origin. But the external evidences of the inspiration of the Bible supply other credentials. The most prominent of these evidences are miracles and prophecy. A miracle is an occurrence at variance with the laws of nature - it is a suspension of some natural law. It is to be remembered, however, that the laws of nature are the laws of God. This being the fact, it is manifest that the Author of these laws can suspend them at pleasure; for their suspension requires no greater exertion of power than their original establishment. It may be said, too, that the introduction of a new dispensation of religion furnishes a suitable opportunity for the display of miraculous power; hence, Moses, in initiating the Jewish economy, being divinely, empowered to do so, wrought many wonderful works - hence, Jesus, at the beginning of the Christian dispensation, performed many miracles in attestation of his divine mission, and the Apostles, receiving power from Him, astonished the people with signs, wonders and mighty deeds. These miracles were wrought in the presence of thousands of competent witnesses, and are as fully proved as testimony can prove any thing. And the miracles of the Bible having occurred, it follows that the Bible is from God. "These things are written that ye might believe that Jesus is the Christ," and in believing in Him we recognize the inspiration of the Bible. But I can not enlarge.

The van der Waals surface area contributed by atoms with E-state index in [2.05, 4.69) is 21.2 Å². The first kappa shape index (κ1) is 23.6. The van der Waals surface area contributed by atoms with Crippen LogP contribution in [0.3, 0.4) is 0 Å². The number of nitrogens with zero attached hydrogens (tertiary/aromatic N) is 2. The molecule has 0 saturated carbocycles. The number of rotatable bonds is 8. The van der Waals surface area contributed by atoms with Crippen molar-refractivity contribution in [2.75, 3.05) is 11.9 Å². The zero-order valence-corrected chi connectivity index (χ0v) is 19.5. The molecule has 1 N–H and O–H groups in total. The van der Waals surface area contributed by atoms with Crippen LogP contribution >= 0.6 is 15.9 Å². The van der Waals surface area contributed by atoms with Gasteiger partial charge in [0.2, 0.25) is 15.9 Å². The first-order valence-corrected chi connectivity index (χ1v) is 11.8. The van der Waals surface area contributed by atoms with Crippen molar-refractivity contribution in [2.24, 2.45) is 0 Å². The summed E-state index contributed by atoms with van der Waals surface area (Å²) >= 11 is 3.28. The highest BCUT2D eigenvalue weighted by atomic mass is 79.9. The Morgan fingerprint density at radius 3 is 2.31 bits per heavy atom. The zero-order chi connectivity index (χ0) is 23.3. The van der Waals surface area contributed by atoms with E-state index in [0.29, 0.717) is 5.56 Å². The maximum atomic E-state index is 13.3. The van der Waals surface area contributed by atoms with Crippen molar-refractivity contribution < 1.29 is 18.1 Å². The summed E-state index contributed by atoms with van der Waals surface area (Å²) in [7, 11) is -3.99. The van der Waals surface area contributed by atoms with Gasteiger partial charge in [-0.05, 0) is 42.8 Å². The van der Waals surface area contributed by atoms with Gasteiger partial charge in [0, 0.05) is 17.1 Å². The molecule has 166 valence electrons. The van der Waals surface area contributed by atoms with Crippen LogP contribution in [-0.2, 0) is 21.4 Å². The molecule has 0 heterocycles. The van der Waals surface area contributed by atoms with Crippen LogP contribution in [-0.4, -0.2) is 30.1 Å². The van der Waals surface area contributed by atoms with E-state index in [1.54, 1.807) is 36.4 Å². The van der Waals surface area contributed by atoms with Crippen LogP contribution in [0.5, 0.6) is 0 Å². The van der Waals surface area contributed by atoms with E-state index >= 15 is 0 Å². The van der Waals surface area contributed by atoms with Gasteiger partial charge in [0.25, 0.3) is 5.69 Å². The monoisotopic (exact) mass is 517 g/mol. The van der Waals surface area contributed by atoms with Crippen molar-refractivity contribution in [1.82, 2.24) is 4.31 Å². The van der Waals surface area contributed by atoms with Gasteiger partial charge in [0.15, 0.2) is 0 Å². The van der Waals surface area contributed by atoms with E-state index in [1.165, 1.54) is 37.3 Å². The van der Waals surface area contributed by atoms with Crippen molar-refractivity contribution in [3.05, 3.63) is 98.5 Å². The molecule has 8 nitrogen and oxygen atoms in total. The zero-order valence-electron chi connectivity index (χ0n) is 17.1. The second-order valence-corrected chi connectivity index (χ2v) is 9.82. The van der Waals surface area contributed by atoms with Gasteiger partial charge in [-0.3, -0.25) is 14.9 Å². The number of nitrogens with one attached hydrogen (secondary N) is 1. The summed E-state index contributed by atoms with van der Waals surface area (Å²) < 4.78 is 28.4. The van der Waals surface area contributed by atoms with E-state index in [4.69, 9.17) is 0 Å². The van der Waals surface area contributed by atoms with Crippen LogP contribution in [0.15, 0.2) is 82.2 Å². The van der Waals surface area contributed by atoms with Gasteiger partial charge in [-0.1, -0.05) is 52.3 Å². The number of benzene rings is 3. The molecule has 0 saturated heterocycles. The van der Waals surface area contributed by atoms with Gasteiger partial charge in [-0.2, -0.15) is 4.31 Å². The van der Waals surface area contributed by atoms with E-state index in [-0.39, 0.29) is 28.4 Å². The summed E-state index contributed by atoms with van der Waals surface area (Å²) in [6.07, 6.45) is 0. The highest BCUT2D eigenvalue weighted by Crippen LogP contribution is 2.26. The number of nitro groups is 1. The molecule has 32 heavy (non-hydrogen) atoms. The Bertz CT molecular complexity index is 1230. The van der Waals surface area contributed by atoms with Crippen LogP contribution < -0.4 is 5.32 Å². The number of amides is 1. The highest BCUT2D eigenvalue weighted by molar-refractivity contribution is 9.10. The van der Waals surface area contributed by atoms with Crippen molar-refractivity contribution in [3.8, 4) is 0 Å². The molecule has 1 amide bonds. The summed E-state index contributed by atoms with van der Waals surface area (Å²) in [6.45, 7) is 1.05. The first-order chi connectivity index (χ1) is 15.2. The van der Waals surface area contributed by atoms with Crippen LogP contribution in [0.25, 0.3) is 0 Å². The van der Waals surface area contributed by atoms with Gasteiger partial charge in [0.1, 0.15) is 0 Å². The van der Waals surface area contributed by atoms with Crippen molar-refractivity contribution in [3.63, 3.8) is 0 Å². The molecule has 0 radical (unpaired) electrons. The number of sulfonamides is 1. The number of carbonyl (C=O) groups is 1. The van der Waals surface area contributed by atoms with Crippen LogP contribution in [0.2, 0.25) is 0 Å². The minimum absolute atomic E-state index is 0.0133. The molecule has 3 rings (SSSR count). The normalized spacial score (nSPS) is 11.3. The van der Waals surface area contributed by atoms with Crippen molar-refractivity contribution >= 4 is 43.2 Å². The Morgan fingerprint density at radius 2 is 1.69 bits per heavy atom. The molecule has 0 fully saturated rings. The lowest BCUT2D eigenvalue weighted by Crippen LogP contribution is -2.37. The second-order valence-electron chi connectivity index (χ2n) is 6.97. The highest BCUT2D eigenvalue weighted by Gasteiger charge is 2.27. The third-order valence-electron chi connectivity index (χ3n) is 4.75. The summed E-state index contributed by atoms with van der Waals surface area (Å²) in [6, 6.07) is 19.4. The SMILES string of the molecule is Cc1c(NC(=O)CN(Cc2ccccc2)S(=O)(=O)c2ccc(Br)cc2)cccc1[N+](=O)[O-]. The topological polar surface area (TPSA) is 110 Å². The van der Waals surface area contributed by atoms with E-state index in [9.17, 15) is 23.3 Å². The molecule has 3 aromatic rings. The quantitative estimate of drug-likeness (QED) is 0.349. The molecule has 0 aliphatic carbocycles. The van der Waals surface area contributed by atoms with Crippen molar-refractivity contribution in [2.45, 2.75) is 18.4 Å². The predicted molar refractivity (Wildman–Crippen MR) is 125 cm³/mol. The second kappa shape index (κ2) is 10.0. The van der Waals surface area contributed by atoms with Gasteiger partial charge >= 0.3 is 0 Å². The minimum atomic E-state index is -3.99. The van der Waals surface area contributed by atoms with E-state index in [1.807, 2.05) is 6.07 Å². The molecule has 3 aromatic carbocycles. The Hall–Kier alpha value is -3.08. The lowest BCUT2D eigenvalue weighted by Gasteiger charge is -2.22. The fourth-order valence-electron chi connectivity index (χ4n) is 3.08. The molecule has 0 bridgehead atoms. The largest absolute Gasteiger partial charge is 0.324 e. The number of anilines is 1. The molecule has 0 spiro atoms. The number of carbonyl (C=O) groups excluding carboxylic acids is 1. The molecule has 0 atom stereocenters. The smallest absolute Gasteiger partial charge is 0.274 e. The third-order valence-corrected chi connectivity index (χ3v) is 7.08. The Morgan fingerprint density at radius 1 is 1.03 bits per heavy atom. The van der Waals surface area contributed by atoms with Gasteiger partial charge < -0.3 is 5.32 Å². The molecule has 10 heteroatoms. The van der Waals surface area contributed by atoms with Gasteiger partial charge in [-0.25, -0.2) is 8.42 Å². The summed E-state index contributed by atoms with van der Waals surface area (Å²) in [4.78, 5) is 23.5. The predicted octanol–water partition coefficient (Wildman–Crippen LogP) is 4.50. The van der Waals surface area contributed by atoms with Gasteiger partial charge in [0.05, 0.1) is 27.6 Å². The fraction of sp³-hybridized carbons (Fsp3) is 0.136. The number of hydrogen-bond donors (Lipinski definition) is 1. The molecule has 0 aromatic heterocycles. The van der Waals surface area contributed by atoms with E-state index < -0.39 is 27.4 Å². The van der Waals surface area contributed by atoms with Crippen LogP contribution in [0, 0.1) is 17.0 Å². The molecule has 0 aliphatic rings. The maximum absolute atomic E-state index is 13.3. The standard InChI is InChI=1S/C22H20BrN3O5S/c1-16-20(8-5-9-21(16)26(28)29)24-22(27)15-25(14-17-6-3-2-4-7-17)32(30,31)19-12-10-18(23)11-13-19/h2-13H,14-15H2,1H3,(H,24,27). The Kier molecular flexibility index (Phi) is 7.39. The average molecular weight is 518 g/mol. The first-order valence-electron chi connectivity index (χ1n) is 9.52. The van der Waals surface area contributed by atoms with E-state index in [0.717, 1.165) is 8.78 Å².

Prophecy may be considered the declaration of